Rivalry makes for a far better narrative than co-operation, as the plots of countless literary works illustrate. What’s interesting, though, is that many of the great tales of conflict end in reconciliation; usually when both sides have learnt the folly of that conflict to their cost.
The story of Wi-Fi and cellular might lack the literary clout of, say, Romeo and Juliet, but that tension between competition and conciliation is present nonetheless. I was struck by this as I read a very interesting story on CNN suggesting that end users might soon be able to do without cellular service thanks to the enormous growth in Wi-Fi. http://money.cnn.com/2014/11/07/technology/mobile/wifi-mobile-carrier/
Just as Shakespeare’s famous play would be a lot less famous if the Montagues and Capulets had sorted out their differences at the beginning rather than the end, so a story that threatens calamity for one party or another stands a greater chance of exposure than one which heralds collaboration. It’s a provocative headline, and perhaps a little tongue-in-cheek.
The reality is that the tale of conflict between Wi-Fi and cellular is all but over; the industry realizes that both are necessary, both can thrive and both can win. What’s important is to ensure that end users are Always Best Connected in the moment, however that can be achieved and according to needs that change substantially hour by hour and day by day.
There are many connectivity use cases today, and the industry needs to focus on meeting all of them in a coherent way, rather than seeing the landscape as one which needs to be carved up and walled off. That just restricts the user and restricting the user risks bringing a plague on all our houses.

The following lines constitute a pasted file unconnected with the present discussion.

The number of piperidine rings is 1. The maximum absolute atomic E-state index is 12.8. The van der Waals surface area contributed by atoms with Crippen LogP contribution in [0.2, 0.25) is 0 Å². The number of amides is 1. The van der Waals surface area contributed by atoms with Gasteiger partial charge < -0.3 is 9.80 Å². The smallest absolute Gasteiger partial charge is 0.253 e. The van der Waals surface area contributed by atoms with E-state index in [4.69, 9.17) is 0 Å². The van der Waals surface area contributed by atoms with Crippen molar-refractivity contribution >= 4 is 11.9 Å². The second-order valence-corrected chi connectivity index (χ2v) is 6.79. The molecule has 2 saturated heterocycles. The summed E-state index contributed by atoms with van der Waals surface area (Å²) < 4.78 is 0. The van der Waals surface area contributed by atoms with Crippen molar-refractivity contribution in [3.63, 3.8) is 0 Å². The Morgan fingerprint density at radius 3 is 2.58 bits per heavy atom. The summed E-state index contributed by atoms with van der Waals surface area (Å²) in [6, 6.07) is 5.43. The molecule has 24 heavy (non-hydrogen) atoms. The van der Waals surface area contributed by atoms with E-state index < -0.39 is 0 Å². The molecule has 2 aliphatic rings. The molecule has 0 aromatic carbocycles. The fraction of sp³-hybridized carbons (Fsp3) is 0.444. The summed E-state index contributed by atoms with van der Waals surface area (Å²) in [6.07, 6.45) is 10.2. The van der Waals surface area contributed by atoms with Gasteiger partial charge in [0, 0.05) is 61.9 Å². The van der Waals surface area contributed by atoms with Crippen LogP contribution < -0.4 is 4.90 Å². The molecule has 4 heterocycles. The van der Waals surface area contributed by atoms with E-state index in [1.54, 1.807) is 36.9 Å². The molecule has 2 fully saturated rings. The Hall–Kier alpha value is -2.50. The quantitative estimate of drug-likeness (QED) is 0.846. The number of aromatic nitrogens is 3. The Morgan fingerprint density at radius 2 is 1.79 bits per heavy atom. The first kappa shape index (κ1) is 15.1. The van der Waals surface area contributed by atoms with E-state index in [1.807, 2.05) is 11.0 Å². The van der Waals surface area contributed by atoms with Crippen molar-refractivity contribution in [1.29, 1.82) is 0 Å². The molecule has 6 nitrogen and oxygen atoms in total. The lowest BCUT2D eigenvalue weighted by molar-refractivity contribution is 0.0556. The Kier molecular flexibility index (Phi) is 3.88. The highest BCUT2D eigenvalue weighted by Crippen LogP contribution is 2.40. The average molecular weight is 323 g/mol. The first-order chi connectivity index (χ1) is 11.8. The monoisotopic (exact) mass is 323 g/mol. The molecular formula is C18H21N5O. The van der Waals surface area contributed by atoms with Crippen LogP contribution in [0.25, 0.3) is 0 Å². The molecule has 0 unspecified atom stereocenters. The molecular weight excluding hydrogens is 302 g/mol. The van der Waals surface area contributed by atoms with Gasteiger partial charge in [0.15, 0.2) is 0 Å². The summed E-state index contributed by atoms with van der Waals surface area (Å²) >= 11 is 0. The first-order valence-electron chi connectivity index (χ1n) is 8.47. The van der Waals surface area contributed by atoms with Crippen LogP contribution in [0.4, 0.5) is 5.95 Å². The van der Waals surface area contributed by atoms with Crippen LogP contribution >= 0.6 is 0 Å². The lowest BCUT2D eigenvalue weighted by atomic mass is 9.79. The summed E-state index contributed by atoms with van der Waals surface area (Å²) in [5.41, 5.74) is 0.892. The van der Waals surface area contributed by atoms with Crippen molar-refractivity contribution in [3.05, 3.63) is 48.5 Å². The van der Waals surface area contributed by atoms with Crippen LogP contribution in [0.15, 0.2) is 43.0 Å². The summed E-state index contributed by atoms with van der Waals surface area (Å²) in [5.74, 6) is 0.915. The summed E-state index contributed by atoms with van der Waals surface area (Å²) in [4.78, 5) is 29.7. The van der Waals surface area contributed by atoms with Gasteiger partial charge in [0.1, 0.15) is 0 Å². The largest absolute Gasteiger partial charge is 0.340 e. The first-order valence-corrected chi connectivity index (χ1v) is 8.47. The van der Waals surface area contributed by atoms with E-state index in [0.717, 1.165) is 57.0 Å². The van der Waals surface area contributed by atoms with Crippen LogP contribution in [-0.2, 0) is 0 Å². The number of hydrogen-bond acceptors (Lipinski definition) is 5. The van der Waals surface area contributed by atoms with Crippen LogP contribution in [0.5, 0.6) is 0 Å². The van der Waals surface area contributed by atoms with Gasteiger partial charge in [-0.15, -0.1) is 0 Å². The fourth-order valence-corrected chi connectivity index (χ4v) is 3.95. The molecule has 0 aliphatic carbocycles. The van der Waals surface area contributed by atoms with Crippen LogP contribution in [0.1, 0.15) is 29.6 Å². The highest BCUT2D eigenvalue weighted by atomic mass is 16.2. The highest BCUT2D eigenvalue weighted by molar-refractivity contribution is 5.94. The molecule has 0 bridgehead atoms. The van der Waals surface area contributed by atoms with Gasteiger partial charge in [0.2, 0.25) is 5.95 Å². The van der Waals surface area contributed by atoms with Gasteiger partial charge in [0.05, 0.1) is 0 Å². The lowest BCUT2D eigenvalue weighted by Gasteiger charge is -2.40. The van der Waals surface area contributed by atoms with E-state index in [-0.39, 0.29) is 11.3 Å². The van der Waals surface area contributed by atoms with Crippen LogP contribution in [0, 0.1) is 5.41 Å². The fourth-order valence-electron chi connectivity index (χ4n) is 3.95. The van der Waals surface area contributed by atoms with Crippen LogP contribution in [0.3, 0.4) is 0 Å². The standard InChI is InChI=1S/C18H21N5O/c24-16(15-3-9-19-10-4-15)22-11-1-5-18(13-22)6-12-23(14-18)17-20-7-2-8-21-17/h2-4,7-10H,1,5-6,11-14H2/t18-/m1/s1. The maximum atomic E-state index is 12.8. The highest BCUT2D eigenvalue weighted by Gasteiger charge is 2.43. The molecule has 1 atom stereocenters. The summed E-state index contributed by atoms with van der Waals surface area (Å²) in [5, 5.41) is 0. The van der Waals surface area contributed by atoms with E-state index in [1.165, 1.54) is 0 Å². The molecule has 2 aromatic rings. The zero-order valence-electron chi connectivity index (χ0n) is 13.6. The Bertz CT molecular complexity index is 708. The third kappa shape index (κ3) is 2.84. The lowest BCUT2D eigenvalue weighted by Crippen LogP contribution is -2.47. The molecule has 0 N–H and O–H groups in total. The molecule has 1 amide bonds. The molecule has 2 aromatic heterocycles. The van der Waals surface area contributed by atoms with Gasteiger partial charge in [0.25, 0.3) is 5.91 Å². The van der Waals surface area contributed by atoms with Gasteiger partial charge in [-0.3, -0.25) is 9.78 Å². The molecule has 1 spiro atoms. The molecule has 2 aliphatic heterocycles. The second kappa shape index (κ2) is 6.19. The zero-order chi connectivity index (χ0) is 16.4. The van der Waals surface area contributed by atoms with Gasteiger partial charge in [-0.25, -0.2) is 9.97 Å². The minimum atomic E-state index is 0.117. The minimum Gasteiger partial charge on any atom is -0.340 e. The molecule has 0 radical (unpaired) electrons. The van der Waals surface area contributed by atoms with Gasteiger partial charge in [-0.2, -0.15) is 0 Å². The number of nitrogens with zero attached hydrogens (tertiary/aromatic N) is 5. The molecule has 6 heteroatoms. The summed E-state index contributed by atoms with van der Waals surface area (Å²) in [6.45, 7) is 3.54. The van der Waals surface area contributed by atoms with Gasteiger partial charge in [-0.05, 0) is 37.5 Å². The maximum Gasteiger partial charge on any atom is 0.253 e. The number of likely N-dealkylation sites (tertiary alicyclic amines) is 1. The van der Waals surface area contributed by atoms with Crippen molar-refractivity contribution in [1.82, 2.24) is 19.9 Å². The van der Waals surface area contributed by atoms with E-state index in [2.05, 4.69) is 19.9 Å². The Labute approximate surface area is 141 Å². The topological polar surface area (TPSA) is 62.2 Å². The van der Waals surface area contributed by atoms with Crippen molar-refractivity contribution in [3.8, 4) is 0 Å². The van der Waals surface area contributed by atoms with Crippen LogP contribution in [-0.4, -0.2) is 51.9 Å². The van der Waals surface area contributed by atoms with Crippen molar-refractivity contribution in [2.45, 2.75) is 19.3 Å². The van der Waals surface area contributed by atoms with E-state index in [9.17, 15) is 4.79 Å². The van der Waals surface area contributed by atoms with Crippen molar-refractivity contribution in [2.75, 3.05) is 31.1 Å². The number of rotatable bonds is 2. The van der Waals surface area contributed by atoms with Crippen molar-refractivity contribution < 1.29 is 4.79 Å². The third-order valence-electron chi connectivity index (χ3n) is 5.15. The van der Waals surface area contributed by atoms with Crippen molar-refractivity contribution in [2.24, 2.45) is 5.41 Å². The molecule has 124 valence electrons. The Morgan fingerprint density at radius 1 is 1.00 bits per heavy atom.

One user doesn’t just have one use case, after all. Their laptop or tablet that lacks a cellular radio requires one kind of connectivity but their smartphone often requires another. The user requires both.
Devicescape has long been promoting the benefits and growth of Wi-Fi, so it’s great to see stories like the one on CNN that speak to the huge resource that it has become. But it is simply not the case that Wi-Fi negates the need for cellular — and cellular operators — when connectivity is viewed as a whole.
In fact the Wi-Fi experience needs to become closer to the cellular experience, not more distinct from it. Public Wi-Fi today is enormously varied in terms of quality, ease of access and security. These are serious problems that must be solved to improve the user experience. Service providers that solve them will win — and mobile operators are the experts in managing wireless connectivity for best performance.
Today we see mobile operators reassessing Wi-Fi with fresh eyes, and becoming alive to the benefits and opportunities that it represents. Just look at T-Mobile USA CEO John Legere’s recent (and characteristically provocative) statement that it shouldn’t matter how he delivers the best connection; just that he delivers it.
And, of course, there are operators without cellular networks looking to Wi-Fi First models as an alternative that suits their set-up.
Mobile operators will still have a healthy business come 2020 (although not all of them will still be with us, for sure). What will be different in six years’ time is that there will be hundreds of millions more people using wireless devices for whom there is no distinction between different types of access. And operators’ means of delivering connectivity will reflect that.
Certainly Wi-Fi First is a threat to any operator that doesn’t understand how to respond to it but it’s an opportunity for any operator that does. Not so much the final curtain then, as the beginning of the next act.